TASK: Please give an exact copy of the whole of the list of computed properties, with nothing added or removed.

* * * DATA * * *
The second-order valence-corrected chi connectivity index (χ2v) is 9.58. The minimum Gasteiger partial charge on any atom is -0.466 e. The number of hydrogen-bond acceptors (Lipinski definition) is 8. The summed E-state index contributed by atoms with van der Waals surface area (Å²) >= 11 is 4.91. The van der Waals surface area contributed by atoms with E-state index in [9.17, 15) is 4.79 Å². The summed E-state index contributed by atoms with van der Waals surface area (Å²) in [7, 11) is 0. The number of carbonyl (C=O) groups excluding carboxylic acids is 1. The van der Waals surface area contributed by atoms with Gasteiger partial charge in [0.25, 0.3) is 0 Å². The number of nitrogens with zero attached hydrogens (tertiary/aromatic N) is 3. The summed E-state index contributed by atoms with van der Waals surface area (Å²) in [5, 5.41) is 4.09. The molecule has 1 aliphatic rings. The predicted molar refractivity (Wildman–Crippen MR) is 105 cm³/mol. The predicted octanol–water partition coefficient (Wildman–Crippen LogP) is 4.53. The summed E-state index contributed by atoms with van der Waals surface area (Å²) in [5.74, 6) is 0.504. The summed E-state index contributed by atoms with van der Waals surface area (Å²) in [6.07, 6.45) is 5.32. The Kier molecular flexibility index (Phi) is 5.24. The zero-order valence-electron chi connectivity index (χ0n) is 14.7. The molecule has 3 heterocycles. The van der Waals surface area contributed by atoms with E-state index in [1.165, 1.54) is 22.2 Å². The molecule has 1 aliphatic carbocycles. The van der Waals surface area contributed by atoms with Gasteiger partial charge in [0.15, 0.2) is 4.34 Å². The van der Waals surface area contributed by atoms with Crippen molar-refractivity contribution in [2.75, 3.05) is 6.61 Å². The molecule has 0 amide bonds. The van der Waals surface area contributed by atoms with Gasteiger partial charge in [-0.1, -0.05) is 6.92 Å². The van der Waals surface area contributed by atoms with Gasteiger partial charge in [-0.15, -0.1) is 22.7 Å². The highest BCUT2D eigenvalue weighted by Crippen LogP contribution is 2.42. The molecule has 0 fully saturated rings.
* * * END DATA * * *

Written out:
The second-order valence-corrected chi connectivity index (χ2v) is 9.58. The minimum Gasteiger partial charge on any atom is -0.466 e. The number of hydrogen-bond acceptors (Lipinski definition) is 8. The summed E-state index contributed by atoms with van der Waals surface area (Å²) >= 11 is 4.91. The van der Waals surface area contributed by atoms with E-state index in [9.17, 15) is 4.79 Å². The summed E-state index contributed by atoms with van der Waals surface area (Å²) in [7, 11) is 0. The number of carbonyl (C=O) groups excluding carboxylic acids is 1. The van der Waals surface area contributed by atoms with Gasteiger partial charge in [0.25, 0.3) is 0 Å². The number of nitrogens with zero attached hydrogens (tertiary/aromatic N) is 3. The summed E-state index contributed by atoms with van der Waals surface area (Å²) in [5, 5.41) is 4.09. The molecule has 1 aliphatic rings. The predicted molar refractivity (Wildman–Crippen MR) is 105 cm³/mol. The predicted octanol–water partition coefficient (Wildman–Crippen LogP) is 4.53. The summed E-state index contributed by atoms with van der Waals surface area (Å²) in [5.74, 6) is 0.504. The summed E-state index contributed by atoms with van der Waals surface area (Å²) in [6.07, 6.45) is 5.32. The Kier molecular flexibility index (Phi) is 5.24. The zero-order valence-electron chi connectivity index (χ0n) is 14.7. The molecule has 3 heterocycles. The van der Waals surface area contributed by atoms with E-state index in [1.165, 1.54) is 22.2 Å². The molecule has 1 aliphatic carbocycles. The van der Waals surface area contributed by atoms with Gasteiger partial charge in [0.15, 0.2) is 4.34 Å². The van der Waals surface area contributed by atoms with Crippen molar-refractivity contribution in [2.75, 3.05) is 6.61 Å². The molecule has 0 amide bonds. The van der Waals surface area contributed by atoms with Gasteiger partial charge in [-0.1, -0.05) is 6.92 Å². The van der Waals surface area contributed by atoms with Gasteiger partial charge in [-0.15, -0.1) is 22.7 Å². The highest BCUT2D eigenvalue weighted by Crippen LogP contribution is 2.42. The molecule has 0 fully saturated rings.